The Tipping Point
January 27, 2022
By Steve Sucato
Postponed since March of 2020 due to the COVID-19 pandemic, CorningWorks’ The Tipping Point, in collaboration with Doctors Without Borders/ Médecins Sans Frontières, is said to have become an even more refined and timely production during its 20-month delay. The long-awaited premiere of it seemed to bear that out.
Performed at Pittsburgh’s 25 Carrick Ave, the former Birmingham United Church of Christ, the over an hourlong The Tipping Point performance on Thursday, January 27, was CorningWorks’ most “theater-y” dance-theater work to date. From the moment you entered the venue, you became a part of the production, emersed in an audience participation scenario in which you were as a refugee arriving at a disaster center.
With concept, staging and choreography by CorningWorks Artistic Director Beth Corning, the first two-thirds of The Tipping Point was modeled after Doctors Without Borders/ Médecins Sans Frontières’ exhibition FORCED FROM HOME. Corning adapted the exhibition to be the aftereffects of a refugee crisis in the United States in which The Tipping Point’s cast of nineteen portrayed aid workers, smugglers, fellow refugees, and more. The cast was made up of Pittsburgh area actors and dancers including Corning, The Pillow Project’s Pearlann Porter, and slowdanger’s Taylor Knight, along with five members of Pittsburgh’s Osso family, Kurdish refugees from Syria. Rigidly, staying in character throughout the work, the cast reinforced the drama of the audience’s refugee experience.
In a large rectangular room at 25 Carrick, rows of chairs lined all four of its sides. Seated in the chairs were a mixture of audience members and cast waiting to be shuttled along to an undisclosed destination. Some were given baby dolls to take care of as their children in this scenario. All were given group number id cards and documentation. I was greeted by actress Hazel Carr Leroy, portraying a processing station worker who told me of her son who she worried was caught up in whatever disaster had caused this refugee crisis. Others like actress/dancer Patty Petronello carried clipboards and bombarded audience members with questions and instructions. She was convincing as the overworked leader of these aid workers.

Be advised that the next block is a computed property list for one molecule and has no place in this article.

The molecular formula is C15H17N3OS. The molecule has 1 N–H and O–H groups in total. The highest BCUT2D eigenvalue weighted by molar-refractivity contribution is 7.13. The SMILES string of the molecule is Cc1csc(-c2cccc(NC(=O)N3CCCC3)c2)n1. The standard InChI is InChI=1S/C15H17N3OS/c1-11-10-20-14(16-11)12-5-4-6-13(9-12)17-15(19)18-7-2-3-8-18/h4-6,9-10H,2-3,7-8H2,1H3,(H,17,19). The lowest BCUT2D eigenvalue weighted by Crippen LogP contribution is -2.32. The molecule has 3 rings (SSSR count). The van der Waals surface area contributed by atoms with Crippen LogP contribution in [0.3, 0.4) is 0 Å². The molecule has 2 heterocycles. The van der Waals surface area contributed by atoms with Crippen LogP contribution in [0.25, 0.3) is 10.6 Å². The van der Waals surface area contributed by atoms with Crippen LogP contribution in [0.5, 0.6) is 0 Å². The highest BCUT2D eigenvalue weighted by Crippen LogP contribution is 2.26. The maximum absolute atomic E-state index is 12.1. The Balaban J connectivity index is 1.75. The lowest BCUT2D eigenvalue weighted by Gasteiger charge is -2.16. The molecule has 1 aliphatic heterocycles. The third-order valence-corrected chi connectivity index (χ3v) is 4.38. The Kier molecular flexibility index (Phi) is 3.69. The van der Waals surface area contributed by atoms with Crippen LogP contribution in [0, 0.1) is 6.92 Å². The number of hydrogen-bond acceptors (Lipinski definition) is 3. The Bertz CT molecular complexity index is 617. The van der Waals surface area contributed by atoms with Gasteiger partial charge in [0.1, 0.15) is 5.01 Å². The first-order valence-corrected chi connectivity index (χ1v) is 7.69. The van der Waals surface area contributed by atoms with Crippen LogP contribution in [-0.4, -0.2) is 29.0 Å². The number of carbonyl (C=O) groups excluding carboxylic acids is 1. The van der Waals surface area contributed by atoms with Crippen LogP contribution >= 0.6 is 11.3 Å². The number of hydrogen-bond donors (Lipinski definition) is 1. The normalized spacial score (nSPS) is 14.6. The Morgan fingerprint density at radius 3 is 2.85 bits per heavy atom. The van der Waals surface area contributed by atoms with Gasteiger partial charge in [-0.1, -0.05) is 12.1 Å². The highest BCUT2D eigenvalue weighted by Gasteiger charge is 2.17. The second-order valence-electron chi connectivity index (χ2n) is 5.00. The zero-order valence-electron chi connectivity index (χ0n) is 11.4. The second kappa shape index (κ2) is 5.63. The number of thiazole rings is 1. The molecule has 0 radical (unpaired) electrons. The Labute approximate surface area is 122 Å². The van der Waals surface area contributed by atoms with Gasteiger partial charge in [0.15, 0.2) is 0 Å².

The rest of the FORCED FROM HOME-inspired journey took audience members in designated groups through various other refugee scenarios from displacement to relocation. Walking to various parts of the venue including its basement, we moved through areas where we chose possessions to carry with us and leave behind on our journey, bribed our way to passage on a smuggler’s motorized raft and that had us quickly demanded to hide at the bottom of the raft in the darkness as sound effects played of unknown authorities patrolling the waters in search of us. We then moved through a marketplace where we again bartered with the rest of our possessions for medicine and clothing before finally reaching a point of entry station manned by actor Victor Gariseb who spoke only in Afrikaans and gestured a demand for a bribe to let us pass into our destination camp. All along the path of this journey were discarded family photos, pieces of clothing, and the like; the stark reminders of the family, friends, loved ones, and lives fellow refugees had left behind on this trail of fear, sorrow, and uncertainty.